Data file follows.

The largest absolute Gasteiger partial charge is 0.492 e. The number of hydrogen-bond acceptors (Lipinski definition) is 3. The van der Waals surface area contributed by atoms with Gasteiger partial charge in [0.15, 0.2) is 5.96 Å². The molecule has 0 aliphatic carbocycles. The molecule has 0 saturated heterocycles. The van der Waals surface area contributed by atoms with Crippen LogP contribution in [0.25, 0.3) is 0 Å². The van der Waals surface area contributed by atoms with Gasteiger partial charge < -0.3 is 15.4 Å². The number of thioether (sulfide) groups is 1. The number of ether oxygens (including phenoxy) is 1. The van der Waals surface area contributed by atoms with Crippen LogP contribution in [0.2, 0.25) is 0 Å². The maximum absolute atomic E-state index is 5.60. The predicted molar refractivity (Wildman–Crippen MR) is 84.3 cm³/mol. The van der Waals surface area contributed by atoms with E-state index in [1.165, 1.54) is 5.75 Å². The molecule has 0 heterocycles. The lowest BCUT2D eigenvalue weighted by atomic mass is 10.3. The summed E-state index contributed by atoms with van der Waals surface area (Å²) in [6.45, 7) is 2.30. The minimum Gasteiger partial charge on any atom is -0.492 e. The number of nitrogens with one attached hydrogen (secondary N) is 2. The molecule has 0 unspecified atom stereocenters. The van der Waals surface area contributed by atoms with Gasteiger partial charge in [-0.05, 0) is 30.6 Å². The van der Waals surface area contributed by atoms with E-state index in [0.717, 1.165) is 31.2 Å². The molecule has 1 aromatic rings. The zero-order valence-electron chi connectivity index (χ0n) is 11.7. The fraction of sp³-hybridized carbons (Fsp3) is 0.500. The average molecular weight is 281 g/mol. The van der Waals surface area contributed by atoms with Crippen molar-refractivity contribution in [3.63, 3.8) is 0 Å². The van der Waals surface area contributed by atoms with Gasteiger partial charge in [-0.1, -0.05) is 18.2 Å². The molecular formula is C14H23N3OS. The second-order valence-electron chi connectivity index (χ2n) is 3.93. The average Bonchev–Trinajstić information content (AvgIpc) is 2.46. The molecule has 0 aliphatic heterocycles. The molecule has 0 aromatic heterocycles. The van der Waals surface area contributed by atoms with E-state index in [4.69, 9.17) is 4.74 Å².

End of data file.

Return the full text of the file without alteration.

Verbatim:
The largest absolute Gasteiger partial charge is 0.492 e. The number of hydrogen-bond acceptors (Lipinski definition) is 3. The van der Waals surface area contributed by atoms with Gasteiger partial charge in [0.15, 0.2) is 5.96 Å². The molecule has 0 aliphatic carbocycles. The molecule has 0 saturated heterocycles. The van der Waals surface area contributed by atoms with Crippen LogP contribution in [0.25, 0.3) is 0 Å². The van der Waals surface area contributed by atoms with Gasteiger partial charge < -0.3 is 15.4 Å². The number of thioether (sulfide) groups is 1. The number of ether oxygens (including phenoxy) is 1. The van der Waals surface area contributed by atoms with Crippen LogP contribution in [0.2, 0.25) is 0 Å². The maximum absolute atomic E-state index is 5.60. The predicted molar refractivity (Wildman–Crippen MR) is 84.3 cm³/mol. The van der Waals surface area contributed by atoms with E-state index in [1.165, 1.54) is 5.75 Å². The molecule has 0 heterocycles. The lowest BCUT2D eigenvalue weighted by atomic mass is 10.3. The summed E-state index contributed by atoms with van der Waals surface area (Å²) in [6.45, 7) is 2.30. The minimum Gasteiger partial charge on any atom is -0.492 e. The number of nitrogens with one attached hydrogen (secondary N) is 2. The molecule has 0 unspecified atom stereocenters. The van der Waals surface area contributed by atoms with Gasteiger partial charge in [-0.05, 0) is 30.6 Å². The van der Waals surface area contributed by atoms with E-state index in [0.717, 1.165) is 31.2 Å². The molecule has 1 aromatic rings. The zero-order valence-electron chi connectivity index (χ0n) is 11.7. The fraction of sp³-hybridized carbons (Fsp3) is 0.500. The average molecular weight is 281 g/mol. The van der Waals surface area contributed by atoms with Crippen molar-refractivity contribution in [3.63, 3.8) is 0 Å². The van der Waals surface area contributed by atoms with Gasteiger partial charge in [-0.1, -0.05) is 18.2 Å². The molecular formula is C14H23N3OS. The second-order valence-electron chi connectivity index (χ2n) is 3.93. The average Bonchev–Trinajstić information content (AvgIpc) is 2.46. The molecule has 0 aliphatic heterocycles. The molecule has 0 aromatic heterocycles. The van der Waals surface area contributed by atoms with E-state index in [4.69, 9.17) is 4.74 Å².